Island carvers stunning works tell the history of the community of Silver Water

Don Tenniswood stands alongside the two wood carving roadside memorial sculptures he recently completed. The stunning works tells the story of the community of Silver Water.

SILVER WATER—Stunning is the only way to describe two wood carving roadside memorial sculptures completed by a local carver that tells the story of the community of Silver Water.

“Local residents wanted something that would commemorate Canada’s 150th birthday this year and also tell the story of the community of Silver Water,” stated carver Don Tenniswood, who created the stunning images on the two large wood carvings.

Myra Duncanson brought forward the original idea in early February of this year to have Mr. Tenniswood create these works to showcase all the history of industry, groups and activities in Silver Water over the years.

Ms. Duncanson and Karen Noble discussed the concept with Murray Duncanson, who in turn brought the idea to the group at the Robinson Township fire department’s appreciation dinner held at Stop 540 on February 13. There was much discussion among community members who thought this was a great idea.

Don Tenniswood stands alongside the two wood carving roadside memorial sculptures he recently completed. The stunning works tells the story of the community of Silver Water.

The Local Services Board (LSB)  of Robinson held a public meeting on March 13, 2017 at the Silver Water Community Hall. Everyone present discussed the size of the carvings, where they would be located, what kind of trees would be required, how much time would be taken to complete the works, and what pictures would be carved on the trees.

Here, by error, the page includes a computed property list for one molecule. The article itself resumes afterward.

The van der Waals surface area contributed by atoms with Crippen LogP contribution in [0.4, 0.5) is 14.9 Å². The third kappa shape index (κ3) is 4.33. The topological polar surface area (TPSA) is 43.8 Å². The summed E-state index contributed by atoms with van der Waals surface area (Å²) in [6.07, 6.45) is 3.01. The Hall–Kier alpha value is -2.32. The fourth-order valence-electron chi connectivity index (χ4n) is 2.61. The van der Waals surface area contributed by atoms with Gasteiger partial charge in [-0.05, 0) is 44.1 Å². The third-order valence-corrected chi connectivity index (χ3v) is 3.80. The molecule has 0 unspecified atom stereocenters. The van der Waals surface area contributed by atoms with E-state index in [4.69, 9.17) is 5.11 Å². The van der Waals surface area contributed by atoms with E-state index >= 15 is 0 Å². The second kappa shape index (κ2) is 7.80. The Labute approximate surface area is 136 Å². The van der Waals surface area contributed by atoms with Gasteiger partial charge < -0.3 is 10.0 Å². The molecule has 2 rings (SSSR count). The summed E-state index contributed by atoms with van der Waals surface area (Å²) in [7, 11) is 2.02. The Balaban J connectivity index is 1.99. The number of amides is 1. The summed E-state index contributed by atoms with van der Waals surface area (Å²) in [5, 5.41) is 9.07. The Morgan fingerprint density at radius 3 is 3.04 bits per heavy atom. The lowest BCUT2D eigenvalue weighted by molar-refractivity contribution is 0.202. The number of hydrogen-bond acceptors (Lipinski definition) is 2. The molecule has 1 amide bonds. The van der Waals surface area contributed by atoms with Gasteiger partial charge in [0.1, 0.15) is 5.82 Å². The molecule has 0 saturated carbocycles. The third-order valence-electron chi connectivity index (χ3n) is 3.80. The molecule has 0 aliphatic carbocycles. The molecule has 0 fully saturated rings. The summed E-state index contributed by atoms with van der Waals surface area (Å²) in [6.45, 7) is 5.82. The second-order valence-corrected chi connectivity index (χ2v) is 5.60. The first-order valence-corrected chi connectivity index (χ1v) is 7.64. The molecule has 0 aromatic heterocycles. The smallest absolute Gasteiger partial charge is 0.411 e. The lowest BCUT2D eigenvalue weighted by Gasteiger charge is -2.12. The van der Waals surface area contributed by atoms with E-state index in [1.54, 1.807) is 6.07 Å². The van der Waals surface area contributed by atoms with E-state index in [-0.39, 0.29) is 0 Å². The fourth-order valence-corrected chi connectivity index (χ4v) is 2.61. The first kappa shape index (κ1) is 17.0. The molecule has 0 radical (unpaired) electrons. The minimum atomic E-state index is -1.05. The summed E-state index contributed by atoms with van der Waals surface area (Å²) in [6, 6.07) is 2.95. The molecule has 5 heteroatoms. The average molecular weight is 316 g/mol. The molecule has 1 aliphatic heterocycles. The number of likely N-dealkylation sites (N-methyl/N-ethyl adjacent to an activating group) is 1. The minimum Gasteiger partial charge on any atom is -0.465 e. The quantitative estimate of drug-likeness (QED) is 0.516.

The LSB passed a  motion to request Mr. Tenniswood create two large wood carvings to include: fishing, hunting, farming, fur trade, logging, trucking, limestone quarry, church, Women’s Institute, veterans, crafting, schools, the local fire team, snowmobiles, maple syrup production, gardening, the Silver Water Orchestra, and a feather was added to represent the many Native influences.

Mr. Tenniswood was at the LSB meeting and steered the group as to the necessary requirements to carry out the work. Rick Dufney provided the maple logs used and Doug Wismer delivered them to Mr. Tenniswood.

Mr. Tenniswood completed the works in the middle of May and had them painted a few days later.

“Each of the wood carvings is 10 feet six inches high,” said Mr. Tenniswood, who has been a carver for 20 years. “And  both are made of maple.”

Mr. Tenniswood took two  months to complete his work and he explained once he had been given a list of the items the community wanted carved onto the trees he took to the computer to do research of the things represented, take pictures and then carve them into the maple trees. “We have Hercules loading limestone as one of the things I carved,” he told the Recorder. “There is a lot of commercial and recreational fishing in the area and this is shown in my carving. I had approached Reverend Janice Frame on carving praying hands, with the bible and cross and she was in support of this being included.” Logging is depicted, with the roots running deep like the community, the Women’s Institute logo, hunting and fishing, musical instruments, snowmobiling and much, much more; in tremendous detail.

The Local Services Board of Robinson met at a public meeting on June 7 to install Mr. Tenniswood’s works at the Silver Water fire hall. This is to be complete by the end of June in time to reveal them on July 1, 2017.

SHARE